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Jesse Ross phoned his mother from Chicago on Nov. 20, just to let her know that he was having a blast at the model United Nations conference.
He promised to call again the next day when he and the 13 University of Missouri-Kansas City students and their faculty sponsor had loaded the vans for the return drive home.
He was that kind of son, said Donna Ross. He always let his mother know where he was, what he was doing, and when to expect him home. He couldn't keep a secret, not from his mother.
There was an "emergency" meeting of the mock U.N. at 2 a.m. Nov. 21, the final day of the conference that drew more than 1,000 university students from across the country. Before the mock emergency, there was a dance, and parties throughout the host Four Points Sheraton Hotel in Chicago's downtown loop.
At about 2:30 a.m., about 12 hours after his last cell phone call to his mother, Jesse Ross got up from his chair and walked out of the room for a 30-minute break. A surveillance camera in the hotel lobby caught the unmistakable image of the red-haired Jesse, clad in a white T-shirt, jeans, and a green warm-up jacket, walking toward the main doors.
It was the last trace ever of 19-year-old Jesse Ross.
The 10-minute walk back to Sheraton Chicago Hotel & Towers, where Jesse and the UMKC group was staying, was well-lit, heavily traveled and covered by outdoor security cameras. None of them recorded Jesse.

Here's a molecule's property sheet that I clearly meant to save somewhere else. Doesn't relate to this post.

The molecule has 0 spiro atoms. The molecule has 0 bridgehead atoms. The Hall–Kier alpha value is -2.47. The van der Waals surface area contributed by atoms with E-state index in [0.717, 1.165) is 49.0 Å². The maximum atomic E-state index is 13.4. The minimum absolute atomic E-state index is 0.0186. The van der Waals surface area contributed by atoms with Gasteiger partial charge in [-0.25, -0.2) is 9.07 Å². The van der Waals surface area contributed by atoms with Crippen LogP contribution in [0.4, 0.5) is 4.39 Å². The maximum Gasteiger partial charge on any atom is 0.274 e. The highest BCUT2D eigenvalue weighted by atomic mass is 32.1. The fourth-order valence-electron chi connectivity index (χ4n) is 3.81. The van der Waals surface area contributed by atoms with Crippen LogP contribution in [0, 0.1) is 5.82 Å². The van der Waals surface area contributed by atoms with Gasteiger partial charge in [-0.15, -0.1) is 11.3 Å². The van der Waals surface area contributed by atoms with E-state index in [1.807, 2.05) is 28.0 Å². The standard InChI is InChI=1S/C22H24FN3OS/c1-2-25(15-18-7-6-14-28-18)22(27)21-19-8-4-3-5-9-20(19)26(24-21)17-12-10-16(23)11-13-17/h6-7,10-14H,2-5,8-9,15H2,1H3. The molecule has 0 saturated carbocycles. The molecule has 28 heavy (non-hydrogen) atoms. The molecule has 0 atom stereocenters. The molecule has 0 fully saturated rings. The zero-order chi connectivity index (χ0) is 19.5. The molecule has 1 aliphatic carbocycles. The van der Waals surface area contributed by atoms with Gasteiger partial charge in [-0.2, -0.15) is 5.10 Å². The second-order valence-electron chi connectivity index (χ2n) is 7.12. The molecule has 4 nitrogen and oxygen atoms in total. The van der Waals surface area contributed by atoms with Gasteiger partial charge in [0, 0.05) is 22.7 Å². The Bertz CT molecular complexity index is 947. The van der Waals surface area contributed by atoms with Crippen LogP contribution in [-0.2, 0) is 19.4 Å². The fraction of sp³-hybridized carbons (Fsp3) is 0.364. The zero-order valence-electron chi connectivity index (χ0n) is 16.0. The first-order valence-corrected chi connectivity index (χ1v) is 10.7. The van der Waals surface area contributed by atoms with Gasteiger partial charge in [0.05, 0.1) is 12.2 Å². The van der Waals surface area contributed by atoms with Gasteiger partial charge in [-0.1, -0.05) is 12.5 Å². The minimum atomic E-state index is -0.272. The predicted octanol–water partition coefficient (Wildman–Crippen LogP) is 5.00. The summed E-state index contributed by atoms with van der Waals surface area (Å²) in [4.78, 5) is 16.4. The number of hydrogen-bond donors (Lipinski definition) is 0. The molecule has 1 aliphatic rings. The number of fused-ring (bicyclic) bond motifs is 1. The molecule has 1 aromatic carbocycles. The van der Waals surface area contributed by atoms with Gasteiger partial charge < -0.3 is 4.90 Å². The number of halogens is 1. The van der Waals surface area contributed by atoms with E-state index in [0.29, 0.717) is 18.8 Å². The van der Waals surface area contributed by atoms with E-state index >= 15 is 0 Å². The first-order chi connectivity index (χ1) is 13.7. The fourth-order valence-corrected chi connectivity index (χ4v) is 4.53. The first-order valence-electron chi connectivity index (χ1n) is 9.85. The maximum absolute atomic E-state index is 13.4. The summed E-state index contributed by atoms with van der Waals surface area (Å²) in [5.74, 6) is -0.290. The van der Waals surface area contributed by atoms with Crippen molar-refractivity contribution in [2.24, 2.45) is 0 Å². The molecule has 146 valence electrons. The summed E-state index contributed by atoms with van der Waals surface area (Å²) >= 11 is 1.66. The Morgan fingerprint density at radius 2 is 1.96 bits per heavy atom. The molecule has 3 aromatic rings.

"Aliens took him away," said his mother, knowing full well how ridiculous that sounds. But it's no more ridiculous than any other reason offered for her son's disappearance.
Chicago police have found no evidence that he was a victim of foul play. There has been no activity on Jesse's credit cards or his cell phone since he disappeared into the Chicago night.
There was no way imaginable to any one who knew him that Jesse could have committed suicide, or wanted to walked away from the life he was living, said Don Ross, his father.
Jesse had just gotten a promotion from unpaid intern to paid morning on-air personality at Kansas City radio station 95.7 FM - "The Vibe" - a dream job for a sophomore communications major.
"They decided he needed an on-air name, so they named him Opie Cunningham," after Ron Howard's TV characters, Opie Taylor and Richie Cunningham, said Don.
A parent's worst nightmare is supposed to be the death of a child.
There is a worse nightmare than that, said Don and Donna Ross.
"We pray for a sign, anything," Donna said. "We pray, 'If he is in heaven with you, that's not my first choice, but God, please give us a sign. Send me an e-mail, a phone call, something. We have to know that he's OK and with you.'
"When you lose someone you love when they pass on, you grieve and then you move on with your life," Donna said. "We are nowhere. We are still stuck in that revolving door. We know nothing more than we knew that first day."
As the months roll on, Don and Donna Ross can't give up hope.
"If Jesse ever thought we'd give up on him, we'd catch hell from him. 'How could you just give up on me?' he would tell us," Donna said.
Jesse's family runs a website at http://www.findjesseross.com/ Please visit the website for additional information. If you have information to offer please do the right thing and contact them via their website.